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Ritalin May Help In Treating Addiction

A single dose of Ritalin (methylphenidate) may help improve brain function in people addicted to cocaine, an imaging study carried out by scientists from the Icahn School of Medicine at Mount Sinai showed. The study has been published in JAMA Psychiatry.

Ritalin was found to modify connectivity in some of the brain circuits associated with craving and self-control among individuals addicted to cocaine.

Previous studies had demonstrated how oral methylphenidate could help cocaine users in resolving a cognitive conflict or ignoring emotionally distracting words.

Methylphenidate raises dopamine and norepinephrine activity in the brain, so does cocaine. However, as Ritalin is taken orally, it takes longer to reach peak effect, which reduces the risk of abuse. Ritalin extends dopamine's action, and thus improves signaling which leads to better cognitive functions, including attention and information processing.

Study leader, Rita Goldstein, PhD, Professor of Psychiatry at Mount Sinai, said:

"Orally administered methylphenidate increases dopamine in the brain, similar to cocaine, but without the strong addictive properties. We wanted to determine whether such substitutive properties, which are helpful in other replacement therapies such as using nicotine gum instead of smoking cigarettes or methadone instead of heroin, would play a role in enhancing brain connectivity between regions of potential importance for intervention in cocaine addiction."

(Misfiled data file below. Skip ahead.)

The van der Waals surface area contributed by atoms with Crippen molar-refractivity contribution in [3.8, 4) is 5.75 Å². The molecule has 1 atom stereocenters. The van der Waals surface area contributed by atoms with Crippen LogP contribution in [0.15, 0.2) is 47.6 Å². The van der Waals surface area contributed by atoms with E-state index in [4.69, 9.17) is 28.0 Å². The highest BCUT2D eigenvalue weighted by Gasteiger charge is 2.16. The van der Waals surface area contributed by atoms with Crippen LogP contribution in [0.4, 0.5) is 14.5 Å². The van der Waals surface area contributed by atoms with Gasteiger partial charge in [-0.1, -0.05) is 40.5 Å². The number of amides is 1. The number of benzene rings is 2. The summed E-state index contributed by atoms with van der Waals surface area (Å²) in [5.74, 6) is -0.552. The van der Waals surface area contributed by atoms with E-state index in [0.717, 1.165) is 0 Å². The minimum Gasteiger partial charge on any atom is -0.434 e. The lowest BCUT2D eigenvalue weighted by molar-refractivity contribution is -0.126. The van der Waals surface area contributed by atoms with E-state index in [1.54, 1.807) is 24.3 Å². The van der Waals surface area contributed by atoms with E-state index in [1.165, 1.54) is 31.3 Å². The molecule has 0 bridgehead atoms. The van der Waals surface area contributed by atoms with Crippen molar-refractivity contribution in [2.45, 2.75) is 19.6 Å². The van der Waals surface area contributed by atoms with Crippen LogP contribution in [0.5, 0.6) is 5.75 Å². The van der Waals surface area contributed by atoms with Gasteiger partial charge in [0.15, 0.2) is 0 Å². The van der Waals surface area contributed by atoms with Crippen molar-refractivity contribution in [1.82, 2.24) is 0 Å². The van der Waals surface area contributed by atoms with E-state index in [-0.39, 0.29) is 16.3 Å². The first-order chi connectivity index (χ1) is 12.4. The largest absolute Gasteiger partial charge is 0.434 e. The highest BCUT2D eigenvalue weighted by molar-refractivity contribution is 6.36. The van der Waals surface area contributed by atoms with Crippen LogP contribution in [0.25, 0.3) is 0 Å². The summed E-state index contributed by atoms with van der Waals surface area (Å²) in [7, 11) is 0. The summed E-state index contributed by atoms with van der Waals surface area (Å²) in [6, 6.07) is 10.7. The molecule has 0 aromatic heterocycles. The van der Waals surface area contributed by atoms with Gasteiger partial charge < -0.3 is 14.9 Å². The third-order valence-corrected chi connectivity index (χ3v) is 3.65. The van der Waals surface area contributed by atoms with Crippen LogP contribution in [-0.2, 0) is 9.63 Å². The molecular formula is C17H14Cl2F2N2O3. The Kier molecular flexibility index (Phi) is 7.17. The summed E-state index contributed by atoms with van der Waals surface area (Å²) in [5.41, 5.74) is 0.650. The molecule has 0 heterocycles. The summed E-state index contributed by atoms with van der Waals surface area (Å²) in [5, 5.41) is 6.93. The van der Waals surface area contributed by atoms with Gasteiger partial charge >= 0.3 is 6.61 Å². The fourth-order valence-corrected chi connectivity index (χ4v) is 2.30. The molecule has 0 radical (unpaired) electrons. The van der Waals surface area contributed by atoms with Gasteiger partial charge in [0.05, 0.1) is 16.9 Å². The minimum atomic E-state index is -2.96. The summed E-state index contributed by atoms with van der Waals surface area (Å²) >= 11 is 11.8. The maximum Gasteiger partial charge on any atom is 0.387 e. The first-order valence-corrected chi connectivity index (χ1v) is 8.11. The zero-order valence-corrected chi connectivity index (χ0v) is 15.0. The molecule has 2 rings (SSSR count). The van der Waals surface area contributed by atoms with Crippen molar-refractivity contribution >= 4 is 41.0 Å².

First author, Anna Konova, added "Using fMRI, we found that methylphenidate did indeed have a beneficial impact on the connectivity between several brain centers associated with addiction."

The study included 18 individuals, all of them addicted to cocaine. They were randomly selected into two groups: The oral dose of methylphenidate group The oral dose of placebo group Dr. Goldstein and colleagues used fMRI (functional magnetic resonance imaging) to see how strong the connections were in parts of the brain known to be associated with addiction.

Imaging scans were carried out before and during the peak drug effects. They also assessed each participant to determine their addiction severity - the aim being to see whether this might have a bearing on the results.

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